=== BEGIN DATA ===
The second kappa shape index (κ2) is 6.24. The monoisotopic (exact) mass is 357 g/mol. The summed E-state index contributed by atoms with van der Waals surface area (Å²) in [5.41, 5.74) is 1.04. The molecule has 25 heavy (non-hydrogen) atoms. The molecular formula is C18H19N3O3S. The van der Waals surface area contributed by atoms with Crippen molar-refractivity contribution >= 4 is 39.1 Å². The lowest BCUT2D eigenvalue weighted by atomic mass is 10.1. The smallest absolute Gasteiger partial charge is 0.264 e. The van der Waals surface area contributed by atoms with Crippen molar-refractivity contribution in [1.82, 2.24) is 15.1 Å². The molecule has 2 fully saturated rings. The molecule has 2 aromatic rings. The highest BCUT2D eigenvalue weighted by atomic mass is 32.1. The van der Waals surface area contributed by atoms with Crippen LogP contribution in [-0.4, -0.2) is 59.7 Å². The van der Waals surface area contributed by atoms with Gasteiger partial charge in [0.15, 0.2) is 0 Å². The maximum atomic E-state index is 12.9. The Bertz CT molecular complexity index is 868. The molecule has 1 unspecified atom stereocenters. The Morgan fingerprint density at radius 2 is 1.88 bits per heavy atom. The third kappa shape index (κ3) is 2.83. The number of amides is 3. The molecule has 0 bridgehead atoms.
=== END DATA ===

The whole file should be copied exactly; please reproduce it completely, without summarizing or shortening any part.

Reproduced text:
The second kappa shape index (κ2) is 6.24. The monoisotopic (exact) mass is 357 g/mol. The summed E-state index contributed by atoms with van der Waals surface area (Å²) in [5.41, 5.74) is 1.04. The molecule has 25 heavy (non-hydrogen) atoms. The molecular formula is C18H19N3O3S. The van der Waals surface area contributed by atoms with Crippen molar-refractivity contribution >= 4 is 39.1 Å². The lowest BCUT2D eigenvalue weighted by atomic mass is 10.1. The smallest absolute Gasteiger partial charge is 0.264 e. The van der Waals surface area contributed by atoms with Crippen molar-refractivity contribution in [1.82, 2.24) is 15.1 Å². The molecule has 2 fully saturated rings. The molecule has 2 aromatic rings. The highest BCUT2D eigenvalue weighted by atomic mass is 32.1. The van der Waals surface area contributed by atoms with Crippen LogP contribution in [-0.4, -0.2) is 59.7 Å². The van der Waals surface area contributed by atoms with Gasteiger partial charge in [0.15, 0.2) is 0 Å². The maximum atomic E-state index is 12.9. The Bertz CT molecular complexity index is 868. The molecule has 1 unspecified atom stereocenters. The Morgan fingerprint density at radius 2 is 1.88 bits per heavy atom. The third kappa shape index (κ3) is 2.83. The number of amides is 3. The molecule has 0 bridgehead atoms.